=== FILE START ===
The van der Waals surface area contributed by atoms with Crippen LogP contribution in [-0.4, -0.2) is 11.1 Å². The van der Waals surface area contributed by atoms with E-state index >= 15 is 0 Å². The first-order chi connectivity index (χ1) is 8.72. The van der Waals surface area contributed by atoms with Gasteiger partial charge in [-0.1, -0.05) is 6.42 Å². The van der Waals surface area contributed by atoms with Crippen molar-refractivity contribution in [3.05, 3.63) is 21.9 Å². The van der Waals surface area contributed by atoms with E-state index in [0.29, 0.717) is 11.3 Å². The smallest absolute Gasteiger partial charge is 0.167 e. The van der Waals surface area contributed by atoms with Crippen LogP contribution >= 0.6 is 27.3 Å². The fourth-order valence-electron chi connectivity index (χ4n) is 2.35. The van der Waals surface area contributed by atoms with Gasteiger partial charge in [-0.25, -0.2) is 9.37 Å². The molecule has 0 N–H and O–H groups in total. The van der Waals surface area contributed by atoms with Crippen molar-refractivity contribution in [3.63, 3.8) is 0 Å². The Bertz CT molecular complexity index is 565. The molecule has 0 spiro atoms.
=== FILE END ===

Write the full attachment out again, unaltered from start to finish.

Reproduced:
The van der Waals surface area contributed by atoms with Crippen LogP contribution in [-0.4, -0.2) is 11.1 Å². The van der Waals surface area contributed by atoms with E-state index >= 15 is 0 Å². The first-order chi connectivity index (χ1) is 8.72. The van der Waals surface area contributed by atoms with Gasteiger partial charge in [-0.1, -0.05) is 6.42 Å². The van der Waals surface area contributed by atoms with Crippen molar-refractivity contribution in [3.05, 3.63) is 21.9 Å². The van der Waals surface area contributed by atoms with E-state index in [0.29, 0.717) is 11.3 Å². The smallest absolute Gasteiger partial charge is 0.167 e. The van der Waals surface area contributed by atoms with Crippen LogP contribution >= 0.6 is 27.3 Å². The fourth-order valence-electron chi connectivity index (χ4n) is 2.35. The van der Waals surface area contributed by atoms with Gasteiger partial charge in [-0.25, -0.2) is 9.37 Å². The molecule has 0 N–H and O–H groups in total. The van der Waals surface area contributed by atoms with Crippen molar-refractivity contribution in [3.63, 3.8) is 0 Å². The Bertz CT molecular complexity index is 565. The molecule has 0 spiro atoms.